Moab is no stranger to extremes. Slackliners tiptoeing precariously across canyons and BASE jumpers flinging themselves from towering red rocks are everyday occurrences, as are fire spinners whirling flames inches from their faces.

Few places in the world are so saturated with those seeking not only to find their limits, but skydive off of them. Even the rich desert landscape is at one polar end of the environmental spectrum — Moab is, in a word, extreme.

My hometown of Birmingham, Ala. is another sort of extreme. To put it reductively, my small, wealthy suburb in the deepest of the Deep South revolved around sorority scandals, country club aficionados, college football, and trendy conservative politics.

The tight-knit community was charming, uplifting and oozing with Southern hospitality, but I itched to escape the magnifying glass I lived under. The phenomenal public school education I received and my determination to leave led me to another extreme: the Ivy League.

Going from suffocating humidity and 60 degree winters to slushy sidewalks and below-freezing temperatures marked another transition between extremes in my life, one that I’ve still yet to get used to. In my first semester at Yale University, I walked blindly into a maelstrom of Hamptons home-owning, trust fund-having private school legacies from New York City. It seemed as though everyone I knew was either a millionaire or a first-generation college student; though there were plenty of non-extreme people, I felt alone in my assumed normalcy.

But Yale became my home, where everyone was obsessed with or extreme about something. I found a pocket of coding connoisseurs, history buffs, biology enthusiasts, and film fanatics. I myself dove headfirst into journalism, captivated by telling stories.

Cut to today, which, under normal circumstances, would be the start of my junior year of college. I’d be feverishly registering for classes (should I take a lecture on ancient Egypt or a seminar about civil unrest in Latin America?), toggling between fraternity parties (or the one club in New Haven), and rushing to meet with my advisor about my majors (Economics and History).

But I’m not doing any of those things. Residential spaces turned into COVID-19 testing centers and expensive tuition remaining unchanged (despite mostly virtual classes) pushed me to take a gap year, like many other college students these days. I decided to up and move to Moab, Utah and write for the Moab Sun News for my time off.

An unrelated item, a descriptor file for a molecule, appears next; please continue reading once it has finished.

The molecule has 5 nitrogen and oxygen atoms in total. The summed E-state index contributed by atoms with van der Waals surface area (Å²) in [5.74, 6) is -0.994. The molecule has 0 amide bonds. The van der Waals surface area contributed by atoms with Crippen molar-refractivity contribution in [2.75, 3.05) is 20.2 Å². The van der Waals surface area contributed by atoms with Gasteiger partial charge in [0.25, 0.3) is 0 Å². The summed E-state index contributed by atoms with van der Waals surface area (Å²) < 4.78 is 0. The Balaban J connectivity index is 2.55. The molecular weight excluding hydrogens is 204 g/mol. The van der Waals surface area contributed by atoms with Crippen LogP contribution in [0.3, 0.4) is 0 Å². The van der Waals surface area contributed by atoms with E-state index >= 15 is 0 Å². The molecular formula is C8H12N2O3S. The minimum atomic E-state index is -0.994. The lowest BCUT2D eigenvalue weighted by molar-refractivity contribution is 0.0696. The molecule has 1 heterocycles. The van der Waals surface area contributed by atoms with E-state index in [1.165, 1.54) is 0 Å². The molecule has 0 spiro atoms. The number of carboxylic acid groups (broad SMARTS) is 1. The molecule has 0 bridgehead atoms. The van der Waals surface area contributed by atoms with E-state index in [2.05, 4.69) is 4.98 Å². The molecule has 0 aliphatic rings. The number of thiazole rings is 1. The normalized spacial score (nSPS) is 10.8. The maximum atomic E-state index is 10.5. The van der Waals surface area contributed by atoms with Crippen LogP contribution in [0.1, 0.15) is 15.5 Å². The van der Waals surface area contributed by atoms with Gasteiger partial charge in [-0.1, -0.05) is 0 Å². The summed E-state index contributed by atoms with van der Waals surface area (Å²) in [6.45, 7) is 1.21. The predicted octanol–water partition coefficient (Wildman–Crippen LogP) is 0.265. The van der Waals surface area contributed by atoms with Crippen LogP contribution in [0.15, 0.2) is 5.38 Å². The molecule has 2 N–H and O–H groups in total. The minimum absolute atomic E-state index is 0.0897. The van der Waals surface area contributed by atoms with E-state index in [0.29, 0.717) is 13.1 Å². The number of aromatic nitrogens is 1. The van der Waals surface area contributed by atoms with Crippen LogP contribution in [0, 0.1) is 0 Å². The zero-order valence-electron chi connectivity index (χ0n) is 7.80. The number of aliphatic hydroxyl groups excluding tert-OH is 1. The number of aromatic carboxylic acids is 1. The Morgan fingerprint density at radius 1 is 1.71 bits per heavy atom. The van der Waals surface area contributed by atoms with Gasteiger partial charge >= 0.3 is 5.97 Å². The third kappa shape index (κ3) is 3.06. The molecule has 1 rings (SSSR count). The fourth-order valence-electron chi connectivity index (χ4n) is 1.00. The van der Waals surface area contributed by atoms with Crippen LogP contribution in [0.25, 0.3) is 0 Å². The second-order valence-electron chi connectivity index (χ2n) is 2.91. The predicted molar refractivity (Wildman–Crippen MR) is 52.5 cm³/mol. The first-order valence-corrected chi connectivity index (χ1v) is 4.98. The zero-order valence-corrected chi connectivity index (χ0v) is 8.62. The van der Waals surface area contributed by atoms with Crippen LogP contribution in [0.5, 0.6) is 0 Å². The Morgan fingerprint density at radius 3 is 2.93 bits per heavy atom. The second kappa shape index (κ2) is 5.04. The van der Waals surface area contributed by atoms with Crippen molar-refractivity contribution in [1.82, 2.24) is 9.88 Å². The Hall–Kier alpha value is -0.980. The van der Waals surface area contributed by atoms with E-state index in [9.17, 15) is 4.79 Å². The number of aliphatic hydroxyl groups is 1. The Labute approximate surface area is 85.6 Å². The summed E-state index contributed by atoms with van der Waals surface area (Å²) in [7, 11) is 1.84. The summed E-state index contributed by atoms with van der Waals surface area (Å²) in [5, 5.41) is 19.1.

Many Moabites I’ve encountered have reacted to my sudden move with surprise and curiosity, wondering what possessed me to pick this tiny corner of the desert. Similarly, my friends at Yale and my family at home were somewhat dumbfounded by my choice. But my reasoning is relatively straightforward: I love the West, I love to write, and, as my mother said as we drove across the country, I “really like living in extremes.”

Moab is extreme not only in activities and geography but also in the news. Neighboring San Juan County is home to a chunk of the Navajo Nation, where the majority of residents live at or near the poverty line. Various presidential administrations have continued to shrink and manipulate ancestral sites. These Indigenous peoples are on the extreme periphery even more than Moab is; the rest of the country often doesn’t know — or seem to care — what’s happening just outside their line of sight.

Writing about issues that aren’t usually written about is every reporter’s dream, but more importantly, underserved communities deserve media attention, recognition and coverage. They deserve notice, care and support, which begins with awareness. Incredible Indigenous organizations are already doing work on the ground, and my goal is to amplify their efforts — to bring the extremes to the mainstream.

The aspects of your life in Moab that seem routine, mundane and boring are utterly alien to the rest of the world. There are countless stories to tell here, so many that it’s hard to know where to begin. So amplify your own life here, and elevate the issues and people who don’t get enough attention. Look for those on the periphery or at the extremes and find ways to bring them into the conversation, because they deserve it.

Each person I’ve met here could fill a book with their experiences, perspective and outlook on life, so much so that I feel a burning desire to interview everyone I see. I can’t wait to immerse myself in this current extreme, wrestle with it, and ultimately skydive off of it.

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